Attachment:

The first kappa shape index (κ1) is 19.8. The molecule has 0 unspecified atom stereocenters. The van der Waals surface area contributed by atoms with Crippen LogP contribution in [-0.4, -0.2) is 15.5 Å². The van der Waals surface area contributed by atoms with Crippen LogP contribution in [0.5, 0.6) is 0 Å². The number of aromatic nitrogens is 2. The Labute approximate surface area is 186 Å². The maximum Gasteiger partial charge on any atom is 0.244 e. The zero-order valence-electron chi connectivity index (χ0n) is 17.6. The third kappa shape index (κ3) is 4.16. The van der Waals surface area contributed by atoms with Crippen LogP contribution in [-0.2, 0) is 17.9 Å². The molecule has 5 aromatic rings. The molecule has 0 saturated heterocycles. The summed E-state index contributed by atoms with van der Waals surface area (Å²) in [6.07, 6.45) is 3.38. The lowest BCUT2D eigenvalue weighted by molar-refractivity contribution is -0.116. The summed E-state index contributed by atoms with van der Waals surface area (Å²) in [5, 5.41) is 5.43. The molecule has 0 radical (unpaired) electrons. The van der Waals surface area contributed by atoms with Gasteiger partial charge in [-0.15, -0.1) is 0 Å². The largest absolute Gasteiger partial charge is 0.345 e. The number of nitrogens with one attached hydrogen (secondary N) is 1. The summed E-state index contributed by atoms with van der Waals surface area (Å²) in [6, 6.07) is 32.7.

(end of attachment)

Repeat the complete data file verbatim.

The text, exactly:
The first kappa shape index (κ1) is 19.8. The molecule has 0 unspecified atom stereocenters. The van der Waals surface area contributed by atoms with Crippen LogP contribution in [-0.4, -0.2) is 15.5 Å². The van der Waals surface area contributed by atoms with Crippen LogP contribution in [0.5, 0.6) is 0 Å². The number of aromatic nitrogens is 2. The Labute approximate surface area is 186 Å². The maximum Gasteiger partial charge on any atom is 0.244 e. The zero-order valence-electron chi connectivity index (χ0n) is 17.6. The third kappa shape index (κ3) is 4.16. The van der Waals surface area contributed by atoms with Crippen LogP contribution in [-0.2, 0) is 17.9 Å². The molecule has 5 aromatic rings. The molecule has 0 saturated heterocycles. The summed E-state index contributed by atoms with van der Waals surface area (Å²) in [6.07, 6.45) is 3.38. The lowest BCUT2D eigenvalue weighted by molar-refractivity contribution is -0.116. The summed E-state index contributed by atoms with van der Waals surface area (Å²) in [5, 5.41) is 5.43. The molecule has 0 radical (unpaired) electrons. The van der Waals surface area contributed by atoms with Gasteiger partial charge in [-0.15, -0.1) is 0 Å². The largest absolute Gasteiger partial charge is 0.345 e. The number of nitrogens with one attached hydrogen (secondary N) is 1. The summed E-state index contributed by atoms with van der Waals surface area (Å²) in [6, 6.07) is 32.7.